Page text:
The Central Bureau of Investigation will formally move an application before the Magistrates Court in Delhi on Saturday withdrawing the cases against Italian businessman Ottavio Quattrocchi in the Bofors Gun Deal, the Union Law Minister has said.
“The Government has taken a decision for withdrawal of the cases and the Public Prosecutor, on behalf of the CBI, will move an application before the Magistrate’s Court on October 3,” M Veerappa Moily said.
The Minister, who is here at the invitation of the British Government, said that since a PIL (Public Interest Litigation) was pending before the Supreme Court, the Solicitor General thought it fit that it should be brought to the notice of the Apex Court.
Mr. Moily, himself an eminent lawyer, pointed out that Justice J D Kapoor, Judge of the Delhi High Court on February 4, 2004, had quashed all charges under the Prevention of Corruption Act and Bribery under the Penal Code in the Bofors case. The judgment exonerated the late Rajiv Gandhi, former Prime Minister and S K Bhatnagar, the Defence Secretary during the period.
Judge Kapoor observed that the charges were “framed purely on the basis of irrelevant inferences, presumptions, surmises, conjectures and through riotous imagination by even introducing personal knowledge of facts which were not set up by the CBI little realizing that criminal trials cannot proceed nor can succeed on such premises without there being any material or evidence corroborating those inferences.”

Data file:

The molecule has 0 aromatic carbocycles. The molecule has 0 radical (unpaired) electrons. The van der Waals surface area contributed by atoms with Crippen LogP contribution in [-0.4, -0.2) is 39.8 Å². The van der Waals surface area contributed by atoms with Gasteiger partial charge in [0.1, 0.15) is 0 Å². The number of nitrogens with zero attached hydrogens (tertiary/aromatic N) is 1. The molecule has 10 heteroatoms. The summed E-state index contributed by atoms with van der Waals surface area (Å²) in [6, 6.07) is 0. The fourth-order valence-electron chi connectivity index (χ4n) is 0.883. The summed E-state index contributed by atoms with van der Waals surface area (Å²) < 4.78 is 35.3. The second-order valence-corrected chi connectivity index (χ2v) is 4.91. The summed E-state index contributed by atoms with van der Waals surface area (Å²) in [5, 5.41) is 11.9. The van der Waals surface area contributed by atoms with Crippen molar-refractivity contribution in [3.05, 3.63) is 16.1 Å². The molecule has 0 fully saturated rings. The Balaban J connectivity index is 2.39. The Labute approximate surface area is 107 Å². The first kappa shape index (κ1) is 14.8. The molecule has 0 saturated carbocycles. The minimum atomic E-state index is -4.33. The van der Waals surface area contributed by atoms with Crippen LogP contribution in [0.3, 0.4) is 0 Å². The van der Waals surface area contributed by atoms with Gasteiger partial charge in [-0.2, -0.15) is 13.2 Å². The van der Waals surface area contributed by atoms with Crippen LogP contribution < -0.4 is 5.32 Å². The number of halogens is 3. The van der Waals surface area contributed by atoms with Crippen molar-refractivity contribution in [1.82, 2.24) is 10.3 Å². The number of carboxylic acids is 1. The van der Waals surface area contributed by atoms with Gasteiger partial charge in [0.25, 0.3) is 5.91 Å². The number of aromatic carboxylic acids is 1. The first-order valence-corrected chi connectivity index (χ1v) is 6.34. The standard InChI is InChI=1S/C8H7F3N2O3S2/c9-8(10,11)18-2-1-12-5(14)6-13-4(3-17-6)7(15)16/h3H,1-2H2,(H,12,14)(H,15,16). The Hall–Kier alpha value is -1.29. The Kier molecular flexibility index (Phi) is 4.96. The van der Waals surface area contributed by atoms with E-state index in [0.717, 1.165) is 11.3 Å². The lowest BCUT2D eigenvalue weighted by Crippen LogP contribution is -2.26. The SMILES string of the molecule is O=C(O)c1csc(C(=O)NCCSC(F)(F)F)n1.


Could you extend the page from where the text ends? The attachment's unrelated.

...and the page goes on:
The Minister said if there would have been some evidence to pursue, “we would not have hesitated to pursue.”
Mr. Moily noted that the CBI has been pursuing the cases everywhere. “There is no point in pursuing this matter. There are no cases under Prevention of Corruption Act.
“When there is no case under the Prevention of Corruption Act where is the question of criminality involved.
No appeal was also filed. The judgement came during the NDA regime.
“The matter was taken up before the Argentinian Court and then before the Malaysian Court. Everywhere it failed. The Argentinian Court levied heavy cost on the Government for pursuing the case after so many years as the case has been pending since 1986,” said Mr. Moily.
The senior Congress leader said the final payment for the Bofors Gun Deal was made in 1990 when the V P Singh Government was in office. “If they had any doubt, why did they make the final payment,” he asked.
He also noted that for major part of the period, the opposition parties were in power. “If they wanted to recover money, they should have filed a civil case “but it is time-barred as it had to be done within three years,” Mr. Moily underlined.
The Law Minister said “it is not a question of Quattrocchi or whoever“.
“We are not interested in defending anybody. The question is whether any worthwhile result will come out by pursuing the case,” said Mr. Moily, who attended the formal inauguration of the Supreme Court of Great Britain on Wednesday.